I remembered RenÃ©e Tarwater, the most popular girl in my high school class of 600, as tiny and delicate. Guys were always lifting her up in the halls. She had a perfect hair bow and knew things I never had a clue about, like that you needed spray-on deodorant for after gym class. Even the accent in her name was cool.
In middle school, she'd invited me to spend the night at her house. I thought we'd had fun – we sat cross-legged on the floor of her room and flipped through a book of modeling pictures she'd had taken – but I must have failed whatever friendship test took place because she never talked to me at school after that, and neither did anyone else. Once when I was standing on the edge of a circle of girls, one said, “Kayleen, could you go somewhere else? I need to talk to my friends.”
And yet, a lifetime after that humiliating moment and 15 years after our high school graduation, here I was, nervously emailing RenÃ©e to talk.
I found some friends in high school, a group everyone not in it would have called "goody goodies." We were sweet, got good grades, and never talked about anything we couldn't discuss in front of our moms, which meant I had a lot of conversations about lipstick. But even as we were acting angelic, I saw myself as a mean girl. I flirted with boys I knew a friend liked or didn't tell a friend if I had been invited to a party she wasn't welcome at. When another girl beat the Queen Bee of my friend group for prom queen, we made paper crowns with vicious messages on them – trashing the prom queen’s looks, her intelligence, the legitimacy of her election – and scattered them on her front lawn. I thought I was acting the way I was supposed to, as if there was some dictate that said girls had to be horrible to each other while they came of age.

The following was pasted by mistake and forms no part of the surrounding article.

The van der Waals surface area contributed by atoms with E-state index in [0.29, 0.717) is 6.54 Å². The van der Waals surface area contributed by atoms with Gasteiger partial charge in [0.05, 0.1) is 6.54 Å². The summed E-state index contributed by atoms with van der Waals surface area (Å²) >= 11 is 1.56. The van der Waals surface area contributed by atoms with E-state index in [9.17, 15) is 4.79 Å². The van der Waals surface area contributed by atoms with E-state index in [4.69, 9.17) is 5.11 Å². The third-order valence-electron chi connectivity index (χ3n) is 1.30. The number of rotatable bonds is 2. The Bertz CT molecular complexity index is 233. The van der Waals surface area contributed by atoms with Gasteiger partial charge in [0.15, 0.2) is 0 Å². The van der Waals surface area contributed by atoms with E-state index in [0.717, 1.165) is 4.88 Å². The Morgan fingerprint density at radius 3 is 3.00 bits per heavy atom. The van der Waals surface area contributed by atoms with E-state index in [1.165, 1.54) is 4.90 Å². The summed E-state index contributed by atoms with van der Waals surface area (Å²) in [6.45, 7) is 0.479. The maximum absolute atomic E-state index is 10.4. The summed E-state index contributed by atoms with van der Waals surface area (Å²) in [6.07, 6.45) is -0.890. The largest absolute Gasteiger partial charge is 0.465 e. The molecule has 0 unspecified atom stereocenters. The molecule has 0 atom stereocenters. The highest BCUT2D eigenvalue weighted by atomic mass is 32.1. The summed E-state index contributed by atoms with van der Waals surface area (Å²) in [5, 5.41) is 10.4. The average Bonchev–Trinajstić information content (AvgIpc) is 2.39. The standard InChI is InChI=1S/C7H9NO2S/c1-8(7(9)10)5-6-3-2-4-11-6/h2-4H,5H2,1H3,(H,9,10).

For something so widely believed, the idea that teen girls are mean is relatively new. The writer Rachel Simmons was one of the first people to make the claim, in her book Odd Girl Out, which was published in 2002. Simmons used studies from a team of Finnish researchers on “relational aggression” that came out in the early 90s to make her point that girls were bullies. This research showed that girls used indirect aggression to torment each other, like a shutting a friend out of her social circle rather than, say, slamming her head against a locker. Rosalind Wiseman’s book, Queen Bees and Wannabes, which used anecdotal examples of girls fighting for position in their friend groups, also came out in 2002. In 2004, it was adapted into the movie “Mean Girls” and depictions of girls spending their school days coming up with creative ways to humiliate each other became normal.
I emailed RenÃ©e because I wanted to talk with her about what her high school friendships had been like, to be let in on what it had been like to be so popular. But I secretly wondered if I had done something to put her off back then. Maybe I had been the mean girl. I was afraid she would ignore my email now, as if nothing had changed at all in 15 years. Instead she wrote me back, “I will help you in any way possible.”
When we met in Los Angeles, she was as charismatic as I remembered and looked just as perfect in a short skirt, high heels, and covetable eyelashes. Quickly, we figured out we had a lot in common: We were both single, professional women–and we wanted to share the same flatbread pizzas and bottle of wine.
Anyone who saw us together would think we were good friends, unlike, I pointed out, if we'd been at a high school reunion. Our former classmates would wonder, Why are they talking?
"You had all of these friends, and I didn't," I said. "Everyone liked you."
"It's funny that's your perception," she said. "I think I'm a people pleaser and wanted people to like me so I worked really hard at it, but I had my own people who weren't including me."